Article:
What does Bitcoin mean in terms of clearing and settlement for the global banking industry?

Many comments have been devoted to Bitcoin’s contribution in simplifying the legacy clearing and settlement system; but surprisingly, most of these articles lack a fundamental explanation to the mechanism of global payment system and the roles of central banks in global payment system. This article tries to bridge that knowledge gap and provide a simplistic description of the global payment systems.

The description provided in this article is based on the original blog by Richard Gendal Brown. We present a simplified explanation of the original blog entry for a quick review of the clearing and settlement processes.

Fundamentals

First of all, let’s start with college economics 101: Customer A’s deposit in Bank A is the bank’s liability. If customer A transferred her deposit $10 to customer B then Bank A has to move $10 from its liability side to asset side. It’s very simple and easy. But, what if customer B has his account in Bank B? Then Bank A has to hold an account with Bank B, and the transaction goes like following: 1) Bank A will first reduce customer A’s balance and 2) then add the $10 to Bank B’s account with Bank A. 3) Bank A will send a message to confirm credit into Bank B’s account and tell Bank B to increase customer B’s balance by $10. 4) Eventually, customer B will actually receive the $10 from customer A.

It doesn’t sound very complicated yet, however there are problems involved. First of all, if Bank A and Bank B do not have a direct relationship with each other, customer A and B cannot transfer money to each other’s account or need to route it through a third (or fourth or fifth) bank, until the transaction can be completed. Secondly, there are also counterparty risks, i.e. if one bank goes bust during the transaction the other bank will not be paid the corresponding money.

What about SWIFT and other faster payment methods, like ACH?

The SWIFT (Society for Worldwide Interbank Financial Telecommunication) network exists to allow banks to securely exchange electronic messages with each other. The movement of funds is done by debiting and crediting several accounts at each institution and relies on banks maintaining accounts with each other (either directly or through intermediary banks). The SWIFT message is merely the instruction. The much worse hidden problem is the liquidity problem. Recall the case in our example above and think about how much money Bank A would need to have tied up at all its correspondent banks every day if the system above is used. It would be an epic one if Bank A is a major bank.

What if we kept track of all transaction during the day and only settled the balance?

What about Automated Clearing House (ACH) system? ACH is a system, used in the United States of America, where messages (or files) are sent to a central “clearing” system which keeps track of all the payments, and then, on some schedule, calculates the net amount owed by each bank to each other. They then settle amongst themselves (perhaps by transferring money to/from the accounts they hold with each other). This dramatically cuts down the cost and liquidity demands, but it also introduces a potentially worse problem: the loss of settlement finality. E.g. you might issue your payment instruction in the morning but the receiving bank doesn’t receive the (net) funds until later.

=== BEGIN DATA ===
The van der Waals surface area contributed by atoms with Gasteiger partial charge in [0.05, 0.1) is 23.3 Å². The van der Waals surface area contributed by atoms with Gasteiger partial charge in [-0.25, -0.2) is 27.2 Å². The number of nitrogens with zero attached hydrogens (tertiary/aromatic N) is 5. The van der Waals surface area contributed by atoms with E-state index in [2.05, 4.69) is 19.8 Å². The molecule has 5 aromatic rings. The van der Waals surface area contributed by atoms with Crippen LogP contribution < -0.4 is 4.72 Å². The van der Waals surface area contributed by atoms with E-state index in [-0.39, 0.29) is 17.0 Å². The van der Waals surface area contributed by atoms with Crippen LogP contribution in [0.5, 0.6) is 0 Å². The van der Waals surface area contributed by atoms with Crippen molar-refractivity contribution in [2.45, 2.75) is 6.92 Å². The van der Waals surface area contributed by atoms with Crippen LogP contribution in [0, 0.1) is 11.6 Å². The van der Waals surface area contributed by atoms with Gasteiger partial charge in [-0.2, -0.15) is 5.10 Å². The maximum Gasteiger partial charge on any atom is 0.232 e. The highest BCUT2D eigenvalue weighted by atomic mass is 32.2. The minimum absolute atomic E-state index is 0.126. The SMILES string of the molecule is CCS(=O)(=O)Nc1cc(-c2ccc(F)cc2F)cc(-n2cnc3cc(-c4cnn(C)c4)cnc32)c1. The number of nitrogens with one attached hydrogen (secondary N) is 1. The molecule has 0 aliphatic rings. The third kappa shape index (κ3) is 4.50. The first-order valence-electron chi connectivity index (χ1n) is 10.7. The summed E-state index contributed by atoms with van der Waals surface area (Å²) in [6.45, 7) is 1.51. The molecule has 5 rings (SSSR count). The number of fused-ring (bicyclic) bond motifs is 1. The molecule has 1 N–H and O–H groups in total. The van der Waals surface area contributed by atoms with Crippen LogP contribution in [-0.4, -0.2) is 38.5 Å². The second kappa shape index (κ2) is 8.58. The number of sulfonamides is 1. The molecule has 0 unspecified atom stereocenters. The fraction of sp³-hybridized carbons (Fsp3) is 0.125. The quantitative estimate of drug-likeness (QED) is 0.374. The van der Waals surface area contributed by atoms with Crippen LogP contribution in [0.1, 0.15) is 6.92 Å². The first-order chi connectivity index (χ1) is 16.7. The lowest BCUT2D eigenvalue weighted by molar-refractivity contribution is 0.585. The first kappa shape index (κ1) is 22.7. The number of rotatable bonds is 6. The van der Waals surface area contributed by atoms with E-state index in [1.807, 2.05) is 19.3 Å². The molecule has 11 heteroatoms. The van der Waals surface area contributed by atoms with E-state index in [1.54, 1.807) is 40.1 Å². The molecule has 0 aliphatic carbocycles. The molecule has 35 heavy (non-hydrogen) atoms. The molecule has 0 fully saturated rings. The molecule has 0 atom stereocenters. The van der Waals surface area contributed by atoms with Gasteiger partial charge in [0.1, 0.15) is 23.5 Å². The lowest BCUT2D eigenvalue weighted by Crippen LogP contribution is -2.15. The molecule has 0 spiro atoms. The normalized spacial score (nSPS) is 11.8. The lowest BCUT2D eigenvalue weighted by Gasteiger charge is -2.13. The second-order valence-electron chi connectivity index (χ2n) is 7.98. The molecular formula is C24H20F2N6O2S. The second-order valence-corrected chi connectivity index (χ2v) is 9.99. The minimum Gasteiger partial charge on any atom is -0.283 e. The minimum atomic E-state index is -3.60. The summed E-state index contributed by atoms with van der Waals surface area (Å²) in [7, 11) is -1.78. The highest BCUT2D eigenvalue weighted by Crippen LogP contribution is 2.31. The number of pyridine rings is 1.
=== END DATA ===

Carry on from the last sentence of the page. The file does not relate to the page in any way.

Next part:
In the European context, Single Euro Payments Area (SEPA) is the payment system similar to ACH in the USA. SEPA enables pan-European payments within the 28 European Union member states and four European Free Trade Association (EFTA) member countries. The key motive behind SEPA is to improve the efficiency of cross-border payments and turn the fragmented national markets for Euro payments into a single domestic one.

Is there any possible solution to achieve both settlement finality and zero counterparty risk?

We need the system that was outlined in our example above and add something to make it useable in practice. This is where the central bank steps in and such system is called Real Time Gross Settlement (RTGS). Imagine if the major banks hold accounts with central banks then they can move money between themselves simply by instructing the central bank to debit one account and credit the other. Such a system allows real-time movements of funds between accounts held by banks at their respective central bank. Thanks to central banks’ credibility, the counterparty risks would also be eliminated even for cross border transactions.

What changes could Bitcoin bring to this system?

Bitcoin network most closely resembles a Real-Time Gross Settlement system. Today, most retail transactions are not performed over the RTGS. For example, person-to-person electronic payments in the UK go over the Faster Payments System (FPS), which settles net several times per day, not instantly. Why is this? This is primarily because FPS is (almost) free, whereas Clearing House Automated Payment System (CHAPS) payments (UK’s RTGS) cost about £25. Most consumers probably would use an RTGS if it was just as convenient and just as cheap. Will the Bitcoin payment network end up resembling a traditional RTGS, only handling high-value transfers? Or will advances in the core network (block size limits, micropayment channels, etc.) occur quickly enough to keep up with increasing transaction volumes in order to allow it to remain an affordable system both for large- and low-value payments? The answers are not sure. Bitcoin will change the world but it is altogether less convincing that we’ll end up in a world where every transaction is “cleared” over the Block Chain.

Source:
Richard Gendal Brown
http://gendal.wordpress.com/2013/11/24/a-simple-explanation-of-how-money-moves-around-the-banking-system/

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